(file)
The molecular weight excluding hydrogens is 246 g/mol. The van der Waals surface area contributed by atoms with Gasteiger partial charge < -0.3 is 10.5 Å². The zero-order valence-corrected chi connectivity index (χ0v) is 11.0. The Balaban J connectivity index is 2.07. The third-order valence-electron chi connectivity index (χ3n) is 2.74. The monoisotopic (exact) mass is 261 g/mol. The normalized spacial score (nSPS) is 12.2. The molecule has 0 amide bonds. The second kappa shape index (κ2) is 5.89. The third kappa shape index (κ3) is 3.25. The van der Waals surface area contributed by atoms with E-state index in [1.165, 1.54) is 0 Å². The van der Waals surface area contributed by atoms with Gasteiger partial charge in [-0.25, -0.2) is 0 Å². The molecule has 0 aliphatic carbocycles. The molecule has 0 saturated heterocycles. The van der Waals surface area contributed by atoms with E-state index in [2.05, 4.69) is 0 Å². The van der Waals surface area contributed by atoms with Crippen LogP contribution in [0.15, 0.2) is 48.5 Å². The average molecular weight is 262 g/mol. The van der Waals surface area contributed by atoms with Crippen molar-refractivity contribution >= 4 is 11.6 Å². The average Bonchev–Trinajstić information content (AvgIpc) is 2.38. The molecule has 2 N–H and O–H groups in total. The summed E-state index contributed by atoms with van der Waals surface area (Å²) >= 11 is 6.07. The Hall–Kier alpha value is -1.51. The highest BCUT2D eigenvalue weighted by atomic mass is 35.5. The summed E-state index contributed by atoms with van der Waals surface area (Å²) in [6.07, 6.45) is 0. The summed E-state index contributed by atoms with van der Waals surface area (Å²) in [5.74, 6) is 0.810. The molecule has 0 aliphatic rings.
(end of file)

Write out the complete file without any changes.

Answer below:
The molecular weight excluding hydrogens is 246 g/mol. The van der Waals surface area contributed by atoms with Gasteiger partial charge < -0.3 is 10.5 Å². The zero-order valence-corrected chi connectivity index (χ0v) is 11.0. The Balaban J connectivity index is 2.07. The third-order valence-electron chi connectivity index (χ3n) is 2.74. The monoisotopic (exact) mass is 261 g/mol. The normalized spacial score (nSPS) is 12.2. The molecule has 0 amide bonds. The second kappa shape index (κ2) is 5.89. The third kappa shape index (κ3) is 3.25. The van der Waals surface area contributed by atoms with E-state index in [1.165, 1.54) is 0 Å². The van der Waals surface area contributed by atoms with Gasteiger partial charge in [-0.25, -0.2) is 0 Å². The molecule has 0 aliphatic carbocycles. The molecule has 0 saturated heterocycles. The van der Waals surface area contributed by atoms with E-state index in [2.05, 4.69) is 0 Å². The van der Waals surface area contributed by atoms with Crippen LogP contribution in [0.15, 0.2) is 48.5 Å². The average molecular weight is 262 g/mol. The van der Waals surface area contributed by atoms with Crippen molar-refractivity contribution >= 4 is 11.6 Å². The average Bonchev–Trinajstić information content (AvgIpc) is 2.38. The molecule has 2 N–H and O–H groups in total. The summed E-state index contributed by atoms with van der Waals surface area (Å²) >= 11 is 6.07. The Hall–Kier alpha value is -1.51. The highest BCUT2D eigenvalue weighted by atomic mass is 35.5. The summed E-state index contributed by atoms with van der Waals surface area (Å²) in [6.07, 6.45) is 0. The summed E-state index contributed by atoms with van der Waals surface area (Å²) in [5.74, 6) is 0.810. The molecule has 0 aliphatic rings.